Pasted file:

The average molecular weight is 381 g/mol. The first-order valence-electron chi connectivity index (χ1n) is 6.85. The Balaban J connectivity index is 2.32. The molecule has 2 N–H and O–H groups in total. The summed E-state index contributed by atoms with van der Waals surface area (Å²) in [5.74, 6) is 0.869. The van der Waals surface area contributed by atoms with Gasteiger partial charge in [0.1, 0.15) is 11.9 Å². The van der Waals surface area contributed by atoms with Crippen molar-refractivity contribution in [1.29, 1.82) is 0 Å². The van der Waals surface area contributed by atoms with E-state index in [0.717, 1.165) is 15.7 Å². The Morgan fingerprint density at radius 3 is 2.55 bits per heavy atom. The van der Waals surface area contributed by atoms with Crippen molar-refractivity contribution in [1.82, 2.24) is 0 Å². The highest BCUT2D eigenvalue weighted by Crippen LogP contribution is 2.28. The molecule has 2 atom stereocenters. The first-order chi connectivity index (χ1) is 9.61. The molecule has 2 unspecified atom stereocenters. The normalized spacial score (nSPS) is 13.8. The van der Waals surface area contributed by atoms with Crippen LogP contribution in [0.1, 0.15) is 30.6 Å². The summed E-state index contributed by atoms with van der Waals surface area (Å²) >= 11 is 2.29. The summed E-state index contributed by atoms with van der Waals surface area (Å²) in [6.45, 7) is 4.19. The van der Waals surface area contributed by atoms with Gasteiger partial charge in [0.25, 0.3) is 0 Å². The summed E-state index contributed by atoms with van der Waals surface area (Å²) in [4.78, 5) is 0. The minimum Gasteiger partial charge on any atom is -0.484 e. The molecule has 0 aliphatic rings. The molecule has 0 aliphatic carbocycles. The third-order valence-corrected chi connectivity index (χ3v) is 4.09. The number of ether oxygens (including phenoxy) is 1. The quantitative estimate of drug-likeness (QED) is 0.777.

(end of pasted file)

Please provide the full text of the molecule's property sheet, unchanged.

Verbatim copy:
The average molecular weight is 381 g/mol. The first-order valence-electron chi connectivity index (χ1n) is 6.85. The Balaban J connectivity index is 2.32. The molecule has 2 N–H and O–H groups in total. The summed E-state index contributed by atoms with van der Waals surface area (Å²) in [5.74, 6) is 0.869. The van der Waals surface area contributed by atoms with Gasteiger partial charge in [0.1, 0.15) is 11.9 Å². The van der Waals surface area contributed by atoms with Crippen molar-refractivity contribution in [1.29, 1.82) is 0 Å². The van der Waals surface area contributed by atoms with E-state index in [0.717, 1.165) is 15.7 Å². The Morgan fingerprint density at radius 3 is 2.55 bits per heavy atom. The van der Waals surface area contributed by atoms with Crippen molar-refractivity contribution in [1.82, 2.24) is 0 Å². The highest BCUT2D eigenvalue weighted by Crippen LogP contribution is 2.28. The molecule has 2 atom stereocenters. The first-order chi connectivity index (χ1) is 9.61. The molecule has 2 unspecified atom stereocenters. The normalized spacial score (nSPS) is 13.8. The van der Waals surface area contributed by atoms with Crippen LogP contribution in [0.1, 0.15) is 30.6 Å². The summed E-state index contributed by atoms with van der Waals surface area (Å²) >= 11 is 2.29. The summed E-state index contributed by atoms with van der Waals surface area (Å²) in [6.45, 7) is 4.19. The van der Waals surface area contributed by atoms with Gasteiger partial charge in [0.25, 0.3) is 0 Å². The summed E-state index contributed by atoms with van der Waals surface area (Å²) in [4.78, 5) is 0. The minimum Gasteiger partial charge on any atom is -0.484 e. The molecule has 0 aliphatic rings. The molecule has 0 aliphatic carbocycles. The third-order valence-corrected chi connectivity index (χ3v) is 4.09. The number of ether oxygens (including phenoxy) is 1. The quantitative estimate of drug-likeness (QED) is 0.777.